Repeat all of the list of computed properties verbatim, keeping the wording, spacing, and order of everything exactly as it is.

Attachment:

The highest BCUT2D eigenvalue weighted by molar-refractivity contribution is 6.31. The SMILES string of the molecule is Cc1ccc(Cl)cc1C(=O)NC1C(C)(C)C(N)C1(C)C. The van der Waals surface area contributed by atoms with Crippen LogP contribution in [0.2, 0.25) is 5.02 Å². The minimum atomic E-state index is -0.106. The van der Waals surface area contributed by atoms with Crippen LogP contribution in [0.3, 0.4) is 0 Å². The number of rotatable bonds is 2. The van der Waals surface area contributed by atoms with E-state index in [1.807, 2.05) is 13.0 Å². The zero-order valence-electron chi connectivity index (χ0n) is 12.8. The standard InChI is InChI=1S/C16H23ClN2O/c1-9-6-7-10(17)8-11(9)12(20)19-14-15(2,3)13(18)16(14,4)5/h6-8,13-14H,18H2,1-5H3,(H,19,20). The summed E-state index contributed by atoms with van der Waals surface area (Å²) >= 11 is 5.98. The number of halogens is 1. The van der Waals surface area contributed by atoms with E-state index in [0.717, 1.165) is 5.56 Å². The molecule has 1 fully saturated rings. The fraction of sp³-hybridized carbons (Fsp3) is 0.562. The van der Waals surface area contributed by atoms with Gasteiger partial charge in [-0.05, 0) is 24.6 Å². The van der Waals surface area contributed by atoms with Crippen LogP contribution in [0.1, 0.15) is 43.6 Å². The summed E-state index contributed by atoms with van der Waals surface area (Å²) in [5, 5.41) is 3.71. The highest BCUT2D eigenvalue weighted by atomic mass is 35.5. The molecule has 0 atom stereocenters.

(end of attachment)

The highest BCUT2D eigenvalue weighted by molar-refractivity contribution is 6.31. The SMILES string of the molecule is Cc1ccc(Cl)cc1C(=O)NC1C(C)(C)C(N)C1(C)C. The van der Waals surface area contributed by atoms with Crippen LogP contribution in [0.2, 0.25) is 5.02 Å². The minimum atomic E-state index is -0.106. The van der Waals surface area contributed by atoms with Crippen LogP contribution in [0.3, 0.4) is 0 Å². The number of rotatable bonds is 2. The van der Waals surface area contributed by atoms with E-state index in [1.807, 2.05) is 13.0 Å². The zero-order valence-electron chi connectivity index (χ0n) is 12.8. The standard InChI is InChI=1S/C16H23ClN2O/c1-9-6-7-10(17)8-11(9)12(20)19-14-15(2,3)13(18)16(14,4)5/h6-8,13-14H,18H2,1-5H3,(H,19,20). The summed E-state index contributed by atoms with van der Waals surface area (Å²) >= 11 is 5.98. The number of halogens is 1. The van der Waals surface area contributed by atoms with E-state index in [0.717, 1.165) is 5.56 Å². The molecule has 1 fully saturated rings. The fraction of sp³-hybridized carbons (Fsp3) is 0.562. The van der Waals surface area contributed by atoms with Gasteiger partial charge in [-0.05, 0) is 24.6 Å². The van der Waals surface area contributed by atoms with Crippen LogP contribution in [0.1, 0.15) is 43.6 Å². The summed E-state index contributed by atoms with van der Waals surface area (Å²) in [5, 5.41) is 3.71. The highest BCUT2D eigenvalue weighted by atomic mass is 35.5. The molecule has 0 atom stereocenters.